The government is looking to raise £2.5 billion a year from the bank levy, which was introduced last year in a bid to encourage banks to reduce short-term funding in an effort to avoid a repeat of the 2008 / 2009 financial crisis.

Chief Executive of the British Bankers Association, Angela Knight, said following the announcement by the Chancellor: “The government has previously said that it both wants the bank levy to raise a specific amount – two point five billion pounds - and that any reduction in corporation tax will be offset by an increase in the levy.

“The corporation tax cut would reduce the amount raised, so as before the percentage has been raised to correct this. The end result is that the banks pay the same.”

It is the fourth time since the controversial tax was announced that Britain’s banks have had the levy on their balance sheets increased.

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Tax Allowances to Rise 
It is expected that later today during his budget speech, the Chancellor, George Osborne will announce that there will be an increase in the amount people can earn before they start paying income tax.

The Chancellor is set to unveil his budget this afternoon, in the House of Commons, and during his speech he is expected to announce that the threshold in which anyone pays income tax will increase to over £9,000 during the next year, in a move which would leave the average taxpayer £305 better off.

Last April, ministers lifted the tax threshold by £1,000 to £7,475; meaning the first £7,475 of a person’s income was not tax deductible; and a further increase of £630 was expected next month, with the Coalition Government pledging to increase the threshold to £10,000 by 2015.

It is unclear how the tax increase will be paid for when it comes into force, however it is expected that the change to the higher rate threshold will mean higher earners will not gain from the change; as the Chancellor looks to make this, his third budget, a budget for the working people.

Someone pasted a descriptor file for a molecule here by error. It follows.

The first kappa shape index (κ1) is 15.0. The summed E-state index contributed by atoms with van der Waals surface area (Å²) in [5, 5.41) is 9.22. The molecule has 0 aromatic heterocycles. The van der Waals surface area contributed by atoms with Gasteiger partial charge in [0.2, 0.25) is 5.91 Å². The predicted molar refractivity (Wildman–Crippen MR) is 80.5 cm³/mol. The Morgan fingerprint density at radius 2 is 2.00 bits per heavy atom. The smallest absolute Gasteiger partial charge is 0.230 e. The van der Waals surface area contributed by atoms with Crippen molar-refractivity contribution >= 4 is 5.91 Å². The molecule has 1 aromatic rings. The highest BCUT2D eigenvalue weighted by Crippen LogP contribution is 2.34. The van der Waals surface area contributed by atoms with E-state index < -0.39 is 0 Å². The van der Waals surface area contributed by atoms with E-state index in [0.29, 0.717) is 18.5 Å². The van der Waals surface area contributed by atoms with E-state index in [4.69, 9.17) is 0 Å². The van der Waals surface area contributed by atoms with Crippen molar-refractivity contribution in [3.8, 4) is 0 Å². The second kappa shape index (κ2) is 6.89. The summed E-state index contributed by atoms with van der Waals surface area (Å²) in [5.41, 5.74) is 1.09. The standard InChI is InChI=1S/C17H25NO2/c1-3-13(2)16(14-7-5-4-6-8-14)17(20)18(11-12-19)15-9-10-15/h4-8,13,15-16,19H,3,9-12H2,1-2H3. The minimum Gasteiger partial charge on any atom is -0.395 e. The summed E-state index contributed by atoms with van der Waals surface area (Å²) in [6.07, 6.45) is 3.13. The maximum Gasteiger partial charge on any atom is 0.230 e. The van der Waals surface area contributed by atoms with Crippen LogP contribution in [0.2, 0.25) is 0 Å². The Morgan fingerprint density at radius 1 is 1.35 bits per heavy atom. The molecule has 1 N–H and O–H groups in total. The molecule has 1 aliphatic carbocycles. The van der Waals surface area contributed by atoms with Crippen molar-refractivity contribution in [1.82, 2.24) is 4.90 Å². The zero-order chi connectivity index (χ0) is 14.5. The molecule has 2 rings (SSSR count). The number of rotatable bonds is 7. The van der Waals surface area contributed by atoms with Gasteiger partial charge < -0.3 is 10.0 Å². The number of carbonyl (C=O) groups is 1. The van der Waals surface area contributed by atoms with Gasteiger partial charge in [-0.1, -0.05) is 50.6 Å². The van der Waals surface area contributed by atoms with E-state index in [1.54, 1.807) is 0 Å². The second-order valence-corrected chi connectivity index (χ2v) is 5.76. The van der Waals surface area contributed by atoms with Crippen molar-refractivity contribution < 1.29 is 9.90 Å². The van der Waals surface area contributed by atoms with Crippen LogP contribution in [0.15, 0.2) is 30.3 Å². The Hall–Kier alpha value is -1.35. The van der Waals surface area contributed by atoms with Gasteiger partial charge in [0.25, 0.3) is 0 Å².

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UK Borrowing to Fall Below £100 Billion 
It has been estimated that the governments borrowing could fall below £100 billion for the first time since 2008 / 2009.

Economists have said that they expect this weeks budget, underpinned by forecasts from the Independent Office for Budget Responsibility, to reveal a broadly unchanged fiscal and economic picture; leaving the Chancellor, George Osborne, little room to manoeuvre giveaways.

Ahead of the budget tomorrow, George Osborne has pledged that budget will be fiscally neutral, choosing to bank any improvement in the books to reassure markets and protect Britain's triple-A credit rating.

This, along with the government's recent decision to take on the state-owned Royal Mail pension scheme is set to have a significantly beneficial impact on borrowing over the next year; although improvement is not expected to follow through to forthcoming years, meaning the budget deficit could run higher again in 2013 / 2014.

As a result, it is widely believed the OBR's underlying 2012/ 2013 public sector net borrowing estimate could hold in line with November's forecast for £120 billion, given the little change in the economic outlook.

Taking into account the Royal Mail transfer, the government’s borrowing forecast is down to around 92 billion pounds in 2012/ 2013. It is the first time the budget deficit has dropped below £100 billion since the global financial crisis of 2008/ 2009.